6-26-14 Podcast References

“Every day that we spent not improving our products was a wasted day.”

—Joel Spolsky


Montana Notifying 1.3 Million After State Health Agency Server Hacked

http://www.securityweek.com/montana-notifying-13-million-after-state-health-agency-server-hacked

http://www.csoonline.com/article/2367661/montana-data-breach-exposed-13-million-records.html

C-IT Recommendation

  1. Verify your company has an effective and enforced access control standard and policy which defines roles and baselines for system administrators. Ensure the standard and policy expresses that access should be removed when an employee transfers within the organization or leaves the organization.
    1. Roles should be specifically defined by the needs to perform the duties of the roles and only those duties
    2. Privileged access should granted to the roles and not to the individual users. Individual users should then be added to the roles according to their positions
      1. ex: Database Administrator should not have the rights of the Operating System Administrator
  2. Perform periodic access reviews for privileged account users. Any users or groups who are discovered to have  unnecessary access should have privileged access be immediately removed.
  3. Utilize job rotation, and mandatory vacations for all privileged roles. Job rotation allows administrators to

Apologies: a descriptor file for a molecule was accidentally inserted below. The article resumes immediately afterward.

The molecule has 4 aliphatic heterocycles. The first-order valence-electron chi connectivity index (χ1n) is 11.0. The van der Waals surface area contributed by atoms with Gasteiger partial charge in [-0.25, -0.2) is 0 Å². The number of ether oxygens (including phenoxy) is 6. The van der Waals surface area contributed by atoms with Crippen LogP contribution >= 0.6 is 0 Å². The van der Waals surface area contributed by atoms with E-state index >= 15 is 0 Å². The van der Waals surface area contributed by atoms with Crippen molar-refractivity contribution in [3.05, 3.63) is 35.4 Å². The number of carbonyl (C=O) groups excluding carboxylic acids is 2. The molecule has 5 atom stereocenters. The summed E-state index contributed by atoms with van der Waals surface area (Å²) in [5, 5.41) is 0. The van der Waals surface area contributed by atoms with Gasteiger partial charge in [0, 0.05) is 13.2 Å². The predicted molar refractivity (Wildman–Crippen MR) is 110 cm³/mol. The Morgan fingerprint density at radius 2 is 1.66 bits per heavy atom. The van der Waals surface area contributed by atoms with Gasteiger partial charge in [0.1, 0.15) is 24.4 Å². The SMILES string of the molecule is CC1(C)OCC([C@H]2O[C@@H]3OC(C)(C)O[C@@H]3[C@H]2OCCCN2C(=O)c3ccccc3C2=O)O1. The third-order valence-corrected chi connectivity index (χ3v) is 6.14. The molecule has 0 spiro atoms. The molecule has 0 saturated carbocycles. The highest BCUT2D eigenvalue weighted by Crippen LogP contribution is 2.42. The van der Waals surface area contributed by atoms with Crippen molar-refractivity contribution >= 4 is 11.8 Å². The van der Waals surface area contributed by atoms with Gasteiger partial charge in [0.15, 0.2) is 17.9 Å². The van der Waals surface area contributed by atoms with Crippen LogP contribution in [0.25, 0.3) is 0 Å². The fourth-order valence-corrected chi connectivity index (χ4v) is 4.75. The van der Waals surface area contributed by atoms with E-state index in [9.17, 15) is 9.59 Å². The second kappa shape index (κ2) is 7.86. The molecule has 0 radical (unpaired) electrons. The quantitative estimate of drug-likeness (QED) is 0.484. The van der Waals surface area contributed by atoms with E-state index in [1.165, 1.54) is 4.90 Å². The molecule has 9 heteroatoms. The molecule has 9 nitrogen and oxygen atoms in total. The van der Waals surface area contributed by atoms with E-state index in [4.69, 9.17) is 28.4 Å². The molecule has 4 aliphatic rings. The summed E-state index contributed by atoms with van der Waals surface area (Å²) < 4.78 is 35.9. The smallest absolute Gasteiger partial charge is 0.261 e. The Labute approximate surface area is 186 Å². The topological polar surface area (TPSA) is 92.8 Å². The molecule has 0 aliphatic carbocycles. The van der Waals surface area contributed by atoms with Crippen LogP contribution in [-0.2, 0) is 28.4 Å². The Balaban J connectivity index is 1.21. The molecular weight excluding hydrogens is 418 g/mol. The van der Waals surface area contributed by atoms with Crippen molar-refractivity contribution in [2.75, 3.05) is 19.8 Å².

1. understand that someone else is stepping in to perform the job responsibilities and may be able to detect malicious behavior and consequently deter the administrator’s malicious behavior
  4. Utilize dual control (separation of duties)  for highly sensitive activities.
    1. Ex: The individual  who makes changes in production source code hand off their changes to someone else for installation control.
    2. This deters malicious behavior as each individual knows an honest employee may detect the behavior
  1. Validate your organization has an efficient Security Operations Center (SOC) of which trained analysts are trained to alert on potential malicious events or malicious sources.
  2. Ensure your organization has a security incident investigation process that includes discovering breach, and disclosing the breach. Validate your process aligns with the requirements of your regions regulations.
  3. Consult your Risk Management team to see if your company has any cybersecurity insurance.
  4. If you have coverage, ensure the organization has performed an information security risk assessment to see if the current coverage is adequate for your company’s risk appetite. If you do not have coverage, consider performing an information security risk assessment to transfer potential financial loss in case there is a need to pay for forensic investigations, credit monitoring, reputation management, business interruption, and compliance with state breach notification laws in the case of a data breach.

Article Resources

Role Based Access Control (has links to other resources including the  “Economic Benefits of Role Based Access Control”)

http://csrc.nist.gov/groups/SNS/rbac/

Separation of duty definition

http://www.pcmag.com/encyclopedia/term/51110/separation-of-duties

NIST Computer Security Incident Handling Guide

http://csrc.nist.gov/publications/nistpubs/800-61rev2/SP800-61rev2.pdf


 

‘Luuuk’ Cybercrime Operation Steals €500,000 From Bank